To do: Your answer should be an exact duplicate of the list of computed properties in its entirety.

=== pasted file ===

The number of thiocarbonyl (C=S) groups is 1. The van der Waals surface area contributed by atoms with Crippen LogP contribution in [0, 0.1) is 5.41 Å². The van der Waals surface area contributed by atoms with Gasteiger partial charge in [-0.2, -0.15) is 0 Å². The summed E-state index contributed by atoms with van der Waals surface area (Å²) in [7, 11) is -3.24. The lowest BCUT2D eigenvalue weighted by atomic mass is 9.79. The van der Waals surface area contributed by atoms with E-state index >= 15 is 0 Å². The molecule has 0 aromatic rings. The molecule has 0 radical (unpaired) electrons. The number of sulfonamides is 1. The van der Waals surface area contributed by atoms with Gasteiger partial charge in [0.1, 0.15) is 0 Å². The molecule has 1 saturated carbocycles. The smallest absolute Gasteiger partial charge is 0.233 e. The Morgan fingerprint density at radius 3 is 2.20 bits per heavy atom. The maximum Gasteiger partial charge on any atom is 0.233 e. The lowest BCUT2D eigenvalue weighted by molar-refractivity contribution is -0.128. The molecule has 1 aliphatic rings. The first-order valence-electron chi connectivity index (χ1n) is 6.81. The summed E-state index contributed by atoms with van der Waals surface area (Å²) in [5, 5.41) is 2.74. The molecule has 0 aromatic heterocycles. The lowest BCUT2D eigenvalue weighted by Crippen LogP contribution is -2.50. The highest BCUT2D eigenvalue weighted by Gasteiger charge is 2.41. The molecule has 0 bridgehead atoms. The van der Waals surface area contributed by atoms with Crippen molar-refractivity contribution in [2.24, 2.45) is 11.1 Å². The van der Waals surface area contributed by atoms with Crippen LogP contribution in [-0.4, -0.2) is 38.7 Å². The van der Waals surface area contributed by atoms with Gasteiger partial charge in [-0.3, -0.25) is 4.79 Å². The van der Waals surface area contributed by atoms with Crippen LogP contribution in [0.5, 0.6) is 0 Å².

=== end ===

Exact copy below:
The number of thiocarbonyl (C=S) groups is 1. The van der Waals surface area contributed by atoms with Crippen LogP contribution in [0, 0.1) is 5.41 Å². The van der Waals surface area contributed by atoms with Gasteiger partial charge in [-0.2, -0.15) is 0 Å². The summed E-state index contributed by atoms with van der Waals surface area (Å²) in [7, 11) is -3.24. The lowest BCUT2D eigenvalue weighted by atomic mass is 9.79. The van der Waals surface area contributed by atoms with E-state index >= 15 is 0 Å². The molecule has 0 aromatic rings. The molecule has 0 radical (unpaired) electrons. The number of sulfonamides is 1. The van der Waals surface area contributed by atoms with Gasteiger partial charge in [0.1, 0.15) is 0 Å². The molecule has 1 saturated carbocycles. The smallest absolute Gasteiger partial charge is 0.233 e. The Morgan fingerprint density at radius 3 is 2.20 bits per heavy atom. The maximum Gasteiger partial charge on any atom is 0.233 e. The lowest BCUT2D eigenvalue weighted by molar-refractivity contribution is -0.128. The molecule has 1 aliphatic rings. The first-order valence-electron chi connectivity index (χ1n) is 6.81. The summed E-state index contributed by atoms with van der Waals surface area (Å²) in [5, 5.41) is 2.74. The molecule has 0 aromatic heterocycles. The lowest BCUT2D eigenvalue weighted by Crippen LogP contribution is -2.50. The highest BCUT2D eigenvalue weighted by Gasteiger charge is 2.41. The molecule has 0 bridgehead atoms. The van der Waals surface area contributed by atoms with Crippen molar-refractivity contribution in [2.24, 2.45) is 11.1 Å². The van der Waals surface area contributed by atoms with Crippen LogP contribution in [-0.4, -0.2) is 38.7 Å². The van der Waals surface area contributed by atoms with Gasteiger partial charge in [-0.3, -0.25) is 4.79 Å². The van der Waals surface area contributed by atoms with Crippen LogP contribution in [0.5, 0.6) is 0 Å².